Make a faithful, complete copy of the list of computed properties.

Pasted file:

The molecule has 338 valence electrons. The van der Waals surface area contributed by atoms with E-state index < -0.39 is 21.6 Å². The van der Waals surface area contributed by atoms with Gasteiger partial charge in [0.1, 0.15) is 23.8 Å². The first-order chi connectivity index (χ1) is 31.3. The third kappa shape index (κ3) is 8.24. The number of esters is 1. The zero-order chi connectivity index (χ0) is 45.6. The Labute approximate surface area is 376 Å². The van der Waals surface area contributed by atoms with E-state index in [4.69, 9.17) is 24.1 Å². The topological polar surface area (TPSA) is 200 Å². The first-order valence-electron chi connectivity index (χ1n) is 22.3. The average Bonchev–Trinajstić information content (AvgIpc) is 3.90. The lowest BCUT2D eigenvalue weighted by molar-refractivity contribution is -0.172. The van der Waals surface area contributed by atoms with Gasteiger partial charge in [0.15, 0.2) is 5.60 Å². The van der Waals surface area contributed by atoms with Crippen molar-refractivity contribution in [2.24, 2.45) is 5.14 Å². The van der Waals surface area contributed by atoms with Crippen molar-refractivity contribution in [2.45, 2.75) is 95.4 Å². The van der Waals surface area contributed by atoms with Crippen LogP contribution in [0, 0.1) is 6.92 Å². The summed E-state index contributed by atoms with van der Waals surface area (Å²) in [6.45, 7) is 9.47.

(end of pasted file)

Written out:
The molecule has 338 valence electrons. The van der Waals surface area contributed by atoms with E-state index < -0.39 is 21.6 Å². The van der Waals surface area contributed by atoms with Gasteiger partial charge in [0.1, 0.15) is 23.8 Å². The first-order chi connectivity index (χ1) is 31.3. The third kappa shape index (κ3) is 8.24. The number of esters is 1. The zero-order chi connectivity index (χ0) is 45.6. The Labute approximate surface area is 376 Å². The van der Waals surface area contributed by atoms with E-state index in [4.69, 9.17) is 24.1 Å². The topological polar surface area (TPSA) is 200 Å². The first-order valence-electron chi connectivity index (χ1n) is 22.3. The average Bonchev–Trinajstić information content (AvgIpc) is 3.90. The lowest BCUT2D eigenvalue weighted by molar-refractivity contribution is -0.172. The van der Waals surface area contributed by atoms with Gasteiger partial charge in [0.15, 0.2) is 5.60 Å². The van der Waals surface area contributed by atoms with Crippen molar-refractivity contribution in [2.24, 2.45) is 5.14 Å². The van der Waals surface area contributed by atoms with Crippen molar-refractivity contribution in [2.45, 2.75) is 95.4 Å². The van der Waals surface area contributed by atoms with Crippen LogP contribution in [0, 0.1) is 6.92 Å². The summed E-state index contributed by atoms with van der Waals surface area (Å²) in [6.45, 7) is 9.47.